Scientists are developing synthetic COVID-19 antibody to treat sick patients

A team of researchers at the Icahn School of Medicine at Mount Sinai, in collaboration with GenScript, is developing a synthetic antibody to SARS-CoV-2, the virus that causes coronavirus disease (COVID-19). This antibody is intended to block the virus from entering human lung cells, and would be another potential treatment option for COVID-19.

The efforts are being led by Mone Zaidi, MD, PhD, MACP, Director of the Mount Sinai Bone Program and Professor of Medicine (Endocrinology, Diabetes and Bone Disease) at the Icahn School of Medicine at Mount Sinai, and Tony Yuen, PhD, Associate Director for Research for the Mount Sinai Bone Program and Assistant Professor of Medicine at the Icahn School of Medicine at Mount Sinai.

Coronaviruses, including SARS-CoV-2, have many protein "spikes" protruding from their outer surface. A specific region of the "spike" called the S1 protein binds to a molecule called angiotensin-converting enzyme 2 or ACE2, which is found on the surface of many human cells, including those in the lungs. This is the entry point by which the virus infects a person.

In hopes of developing a treatment that could block the viral entry into cells, Dr. Zaidi and his team, including Sakshi Gera, PhD, a postdoctoral fellow at the Icahn School of Medicine at Mount Sinai, are creating an antibody targeted to a peptide sequence of the S1 spike protein that should interfere with, and thereby block, the virus and prevent its initial attachment and entry into human cells.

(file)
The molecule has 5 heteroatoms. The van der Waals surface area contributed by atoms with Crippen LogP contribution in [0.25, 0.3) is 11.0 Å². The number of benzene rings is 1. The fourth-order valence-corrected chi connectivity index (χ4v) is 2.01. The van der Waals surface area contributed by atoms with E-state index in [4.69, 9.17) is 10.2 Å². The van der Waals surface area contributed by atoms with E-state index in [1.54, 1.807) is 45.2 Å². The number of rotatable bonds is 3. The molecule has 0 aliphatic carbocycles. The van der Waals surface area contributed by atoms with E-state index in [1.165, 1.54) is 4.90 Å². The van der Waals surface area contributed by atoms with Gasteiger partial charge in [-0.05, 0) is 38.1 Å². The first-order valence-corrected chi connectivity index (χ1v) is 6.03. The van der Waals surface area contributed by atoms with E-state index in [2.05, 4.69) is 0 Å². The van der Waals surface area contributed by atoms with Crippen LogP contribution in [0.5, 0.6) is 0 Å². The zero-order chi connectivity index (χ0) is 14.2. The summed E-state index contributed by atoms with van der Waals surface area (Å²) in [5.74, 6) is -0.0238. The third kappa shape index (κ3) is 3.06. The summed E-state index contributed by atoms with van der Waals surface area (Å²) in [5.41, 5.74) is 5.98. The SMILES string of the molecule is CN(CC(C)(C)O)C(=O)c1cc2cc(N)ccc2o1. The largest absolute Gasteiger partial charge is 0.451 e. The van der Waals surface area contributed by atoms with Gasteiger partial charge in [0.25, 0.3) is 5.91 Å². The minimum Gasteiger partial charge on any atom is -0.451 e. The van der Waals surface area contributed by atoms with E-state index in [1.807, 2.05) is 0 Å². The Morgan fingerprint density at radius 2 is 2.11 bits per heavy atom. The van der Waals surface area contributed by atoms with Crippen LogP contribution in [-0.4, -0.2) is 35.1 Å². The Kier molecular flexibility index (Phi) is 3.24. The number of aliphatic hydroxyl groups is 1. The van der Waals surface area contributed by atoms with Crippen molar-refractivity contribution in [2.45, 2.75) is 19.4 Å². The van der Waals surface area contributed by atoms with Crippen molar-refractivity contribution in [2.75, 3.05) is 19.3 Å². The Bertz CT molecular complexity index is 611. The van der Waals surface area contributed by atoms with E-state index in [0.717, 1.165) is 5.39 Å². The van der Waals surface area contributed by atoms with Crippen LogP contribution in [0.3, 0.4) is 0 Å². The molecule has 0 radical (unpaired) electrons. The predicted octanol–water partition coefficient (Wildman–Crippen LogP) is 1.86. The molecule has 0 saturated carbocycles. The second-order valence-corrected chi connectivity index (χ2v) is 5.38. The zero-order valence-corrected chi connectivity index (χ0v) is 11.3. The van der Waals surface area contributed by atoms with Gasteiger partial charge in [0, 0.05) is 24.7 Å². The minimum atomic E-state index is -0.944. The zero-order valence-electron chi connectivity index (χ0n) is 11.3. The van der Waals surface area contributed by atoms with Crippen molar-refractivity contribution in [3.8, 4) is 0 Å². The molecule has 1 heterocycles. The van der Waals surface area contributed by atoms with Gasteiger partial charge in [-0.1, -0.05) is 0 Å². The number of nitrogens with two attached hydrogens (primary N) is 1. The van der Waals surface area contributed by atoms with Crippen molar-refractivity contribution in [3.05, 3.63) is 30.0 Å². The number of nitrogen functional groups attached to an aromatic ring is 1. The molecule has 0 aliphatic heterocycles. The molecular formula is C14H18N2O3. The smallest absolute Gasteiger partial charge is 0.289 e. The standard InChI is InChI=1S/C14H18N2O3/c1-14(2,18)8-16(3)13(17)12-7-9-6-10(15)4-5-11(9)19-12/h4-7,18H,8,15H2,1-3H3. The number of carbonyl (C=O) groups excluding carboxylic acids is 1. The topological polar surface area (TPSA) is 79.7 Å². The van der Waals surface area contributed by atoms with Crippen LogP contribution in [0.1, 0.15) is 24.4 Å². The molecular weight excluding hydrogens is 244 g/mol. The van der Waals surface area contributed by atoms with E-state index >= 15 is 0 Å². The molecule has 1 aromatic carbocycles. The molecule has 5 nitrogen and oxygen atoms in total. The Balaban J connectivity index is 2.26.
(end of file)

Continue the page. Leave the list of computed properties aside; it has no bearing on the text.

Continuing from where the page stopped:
The artificial blocking antibody then could be given to people with COVID-19 to stop the virus from infecting additional cells, much as doctors are already doing with natural antibodies harvested from people who have survived COVID-19, in what is known as convalescent plasma therapy.

Given that convalescent plasma is showing promise and potential in treating this novel virus, the same strategy should be adopted for treatment in sick patients by creating a targeted antibody, which we hope will have the ability to disengage and block COVID-19 from entering our cells.

Having experience with antibody development, my lab has embarked on this task together with the generous support of GenScript,"

Mone Zaidi, MD, PhD, MACP, Director of Mount Sinai Bone Program and Professor of Medicine, Icahn School of Medicine, Mount Sinai

The first step, now underway, is to create a custom version of the S1 spike's peptide sequence, which will be used to generate the antibody. Once the peptide sequence is available, Dr. Zaidi's team will collaborate with GenScript to generate a human antibody which will be tested for efficacy in human cells in culture and animal models.

Dr. Zaidi and his team hope to then collaborate with Mount Sinai's Department of Microbiology for further antibody testing.

"It's hard to project how long it will take to have something we can test in patients, but my aim is to have a targeted antibody for first human trials within the next 12 months if all goes as planned, but it could be earlier," said Dr. Zaidi.

"GenScript's collaboration with Dr. Zaidi's lab to co-develop a COVID-19 antibody program signifies GenScript's ongoing commitment to work with scientific communities to annihilate and prevent COVID-19 beyond its business model. We expect that GenScript's antibody discovery and development expertise, especially in the field of COVID-19, will fuel Mount Sinai's first-rate research and development capabilities to bring this important medication to patients," said Kenneth Lee, Head of US Commercial Division at GenScript ProBio.

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